Committee Member Spotlight: Featuring Dr. Whitt-Glover

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The Physical Activity Guidelines Advisory Committee is composed of 17 nationally recognized experts in the fields of physical activity and health. These distinguished individuals agreed to serve on the Committee in a voluntary capacity to review current evidence and make recommendations that will help inform the next edition of the Physical Activity Guidelines for Americans. This post is part of a series of interviews with the Committee members to learn more about the men and women providing independent expertise and service to improve the health of the Nation.

Today, we are highlighting Dr. Melicia Whitt-Glover, President and CEO of Gramercy Research Group in Winston-Salem, North Carolina. On the Committee, Dr. Whitt Glover is a member of the Promotion of Physical Activity and Youth Subcommittees.

How do you stay physically active?

I’ve always been active. Growing up I ran track and played softball and soccer. Now I coach my kids’ soccer teams and I like to coax the parents onto the field to help the team practice. I know the team is relying on me, so I have to make time for practice, and I like to get the other parents involved, too. My mom recently decided to become more active and she also holds me accountable—we’ve started running 5K races together.

Dr. Whitt-Glover & her mother running a 5K race.

Tell me about some of your recent research.

My recent research has focused on the communication and messaging around physical activity. One study I conducted showed that churchgoers who received a tailored message that incorporated their faith with the call to be more active were more likely to be physically active, as well as sustain their activity over a 12-month follow-up period. A similar study with targeted messaging for men found that they were more likely to be active if they received a message that being physically active affirmed their accomplishments, their competitive nature, or their role as a man.

What do you think are some of the challenges/barriers that prevent people from meeting the Guidelines?

I work with lower income individuals. Many are single or very busy parents who work long hours, doing all they can to best provide for their kids, and physical activity isn’t on their list of priorities.  If your focus is on serving others, then your own needs and your own health are never the priority. These individuals need a way to relate the importance of physical activity to their role in life. For example, as a mother, physical activity gives me an opportunity to spend quality time with my children, and will help me live longer so I can see my future grandchildren grow up. But the conversation can’t stop at messaging. Policies and environments must change to help these individuals incorporate and prioritize physical activity as part of their lifestyle.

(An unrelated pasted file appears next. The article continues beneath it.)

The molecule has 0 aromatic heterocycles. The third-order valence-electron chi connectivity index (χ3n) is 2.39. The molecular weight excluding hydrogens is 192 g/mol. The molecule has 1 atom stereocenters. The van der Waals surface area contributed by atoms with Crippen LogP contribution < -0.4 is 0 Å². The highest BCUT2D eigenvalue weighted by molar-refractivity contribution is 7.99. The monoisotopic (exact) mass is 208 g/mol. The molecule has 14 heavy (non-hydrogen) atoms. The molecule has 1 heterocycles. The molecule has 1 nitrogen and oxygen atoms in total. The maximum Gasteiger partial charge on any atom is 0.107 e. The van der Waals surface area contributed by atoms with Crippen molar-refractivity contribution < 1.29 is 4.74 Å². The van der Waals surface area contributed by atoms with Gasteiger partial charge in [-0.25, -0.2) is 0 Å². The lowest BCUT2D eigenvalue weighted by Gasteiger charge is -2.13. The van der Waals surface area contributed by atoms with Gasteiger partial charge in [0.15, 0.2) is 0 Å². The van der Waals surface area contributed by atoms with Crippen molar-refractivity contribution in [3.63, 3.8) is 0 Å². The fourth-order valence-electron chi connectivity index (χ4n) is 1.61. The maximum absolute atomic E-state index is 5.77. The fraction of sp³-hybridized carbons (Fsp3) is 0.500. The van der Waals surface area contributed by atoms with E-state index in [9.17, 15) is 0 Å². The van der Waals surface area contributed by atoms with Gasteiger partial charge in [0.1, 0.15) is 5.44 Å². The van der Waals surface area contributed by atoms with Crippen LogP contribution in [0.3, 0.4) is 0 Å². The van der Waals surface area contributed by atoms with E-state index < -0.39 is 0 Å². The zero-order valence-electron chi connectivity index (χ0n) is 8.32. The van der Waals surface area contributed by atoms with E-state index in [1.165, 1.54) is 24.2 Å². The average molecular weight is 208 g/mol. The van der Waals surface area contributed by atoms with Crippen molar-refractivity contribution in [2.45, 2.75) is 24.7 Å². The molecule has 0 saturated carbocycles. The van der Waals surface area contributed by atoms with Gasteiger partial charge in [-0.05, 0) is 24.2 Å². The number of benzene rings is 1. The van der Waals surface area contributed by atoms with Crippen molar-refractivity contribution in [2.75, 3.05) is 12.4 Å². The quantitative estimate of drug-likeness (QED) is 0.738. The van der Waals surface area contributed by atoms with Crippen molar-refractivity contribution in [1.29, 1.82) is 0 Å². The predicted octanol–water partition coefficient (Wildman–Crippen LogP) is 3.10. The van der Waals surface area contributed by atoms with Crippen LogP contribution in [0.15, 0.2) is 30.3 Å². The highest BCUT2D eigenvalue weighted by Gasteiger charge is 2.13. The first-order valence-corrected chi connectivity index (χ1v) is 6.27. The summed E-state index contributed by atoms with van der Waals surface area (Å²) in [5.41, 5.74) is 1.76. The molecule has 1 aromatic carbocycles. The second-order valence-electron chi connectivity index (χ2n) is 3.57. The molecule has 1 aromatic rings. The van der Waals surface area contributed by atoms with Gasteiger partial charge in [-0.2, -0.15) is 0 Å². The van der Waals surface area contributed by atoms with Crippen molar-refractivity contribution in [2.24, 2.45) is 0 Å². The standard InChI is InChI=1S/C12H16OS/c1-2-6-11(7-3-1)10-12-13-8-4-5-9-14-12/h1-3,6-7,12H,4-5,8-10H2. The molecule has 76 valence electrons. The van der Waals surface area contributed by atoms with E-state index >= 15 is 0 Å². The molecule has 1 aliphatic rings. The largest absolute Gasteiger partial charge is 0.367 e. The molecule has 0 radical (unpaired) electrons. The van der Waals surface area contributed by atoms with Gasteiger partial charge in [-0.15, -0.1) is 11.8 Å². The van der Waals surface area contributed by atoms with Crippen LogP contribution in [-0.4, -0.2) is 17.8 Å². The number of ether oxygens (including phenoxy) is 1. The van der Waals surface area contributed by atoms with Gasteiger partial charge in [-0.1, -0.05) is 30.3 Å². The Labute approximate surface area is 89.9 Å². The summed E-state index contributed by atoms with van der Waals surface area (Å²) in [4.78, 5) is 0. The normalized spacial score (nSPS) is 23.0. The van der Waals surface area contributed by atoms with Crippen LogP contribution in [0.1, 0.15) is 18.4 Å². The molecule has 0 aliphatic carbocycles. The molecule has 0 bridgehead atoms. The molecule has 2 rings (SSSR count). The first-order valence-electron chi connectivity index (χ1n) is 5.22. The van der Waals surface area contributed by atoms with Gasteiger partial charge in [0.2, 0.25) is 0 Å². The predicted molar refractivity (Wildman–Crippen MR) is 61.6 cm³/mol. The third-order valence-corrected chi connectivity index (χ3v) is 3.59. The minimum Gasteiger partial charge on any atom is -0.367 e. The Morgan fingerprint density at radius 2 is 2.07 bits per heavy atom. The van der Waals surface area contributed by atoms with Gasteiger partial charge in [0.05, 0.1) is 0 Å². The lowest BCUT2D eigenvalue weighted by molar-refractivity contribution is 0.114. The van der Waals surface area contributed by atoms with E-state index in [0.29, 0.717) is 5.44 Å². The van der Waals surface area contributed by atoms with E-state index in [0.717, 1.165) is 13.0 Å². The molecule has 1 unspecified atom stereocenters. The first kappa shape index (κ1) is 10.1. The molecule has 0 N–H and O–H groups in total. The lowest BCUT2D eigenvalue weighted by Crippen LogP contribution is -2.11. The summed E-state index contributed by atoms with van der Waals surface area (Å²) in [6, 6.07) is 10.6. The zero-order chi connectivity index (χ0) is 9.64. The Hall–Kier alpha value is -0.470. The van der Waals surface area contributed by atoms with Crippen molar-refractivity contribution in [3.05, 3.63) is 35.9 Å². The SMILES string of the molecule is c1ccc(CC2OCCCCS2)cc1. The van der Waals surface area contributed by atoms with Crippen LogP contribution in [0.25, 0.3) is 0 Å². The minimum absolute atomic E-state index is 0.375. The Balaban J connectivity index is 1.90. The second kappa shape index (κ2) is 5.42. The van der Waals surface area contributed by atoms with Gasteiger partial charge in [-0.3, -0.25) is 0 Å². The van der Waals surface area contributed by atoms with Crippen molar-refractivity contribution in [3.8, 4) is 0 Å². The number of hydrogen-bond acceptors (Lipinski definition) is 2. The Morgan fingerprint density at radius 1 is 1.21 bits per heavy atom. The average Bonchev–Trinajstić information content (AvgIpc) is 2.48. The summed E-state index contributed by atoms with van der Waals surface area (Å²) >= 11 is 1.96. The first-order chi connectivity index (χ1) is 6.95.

If you had a magic wand to change one thing related to physical activity, what would you change?

I would change policies and environments to help normalize and encourage physical activity. Many individuals experience barriers to leading a physically active lifestyle; work demands, time, and family life are all competing priorities. However, there are steps we can take as individuals to help make daily physical activity commonplace; I’ve seen public health practioners wearing sneakers with their work clothing because it encourages them to walk more. I make a point to wear less formal, comfortable work shoes so that I can take frequent walk breaks throughout the day—but I realize this opportunity is a privilege due to my position at my firm, and is one that unfortunately not everyone shares.

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The Office of Disease Prevention and Health Promotion would like to personally thank each of the members for their dedication and service on the Committee. The Committee’s independent review of the scientific literature is the result of thousands of hours of work and will culminate with the submission of the 2018 Physical Activity Guidelines Advisory Committee Scientific Report to the Secretary of the Department of Health and Human Services (HHS). HHS will use the report to develop the next edition of the Physical Activity Guidelines for Americans.

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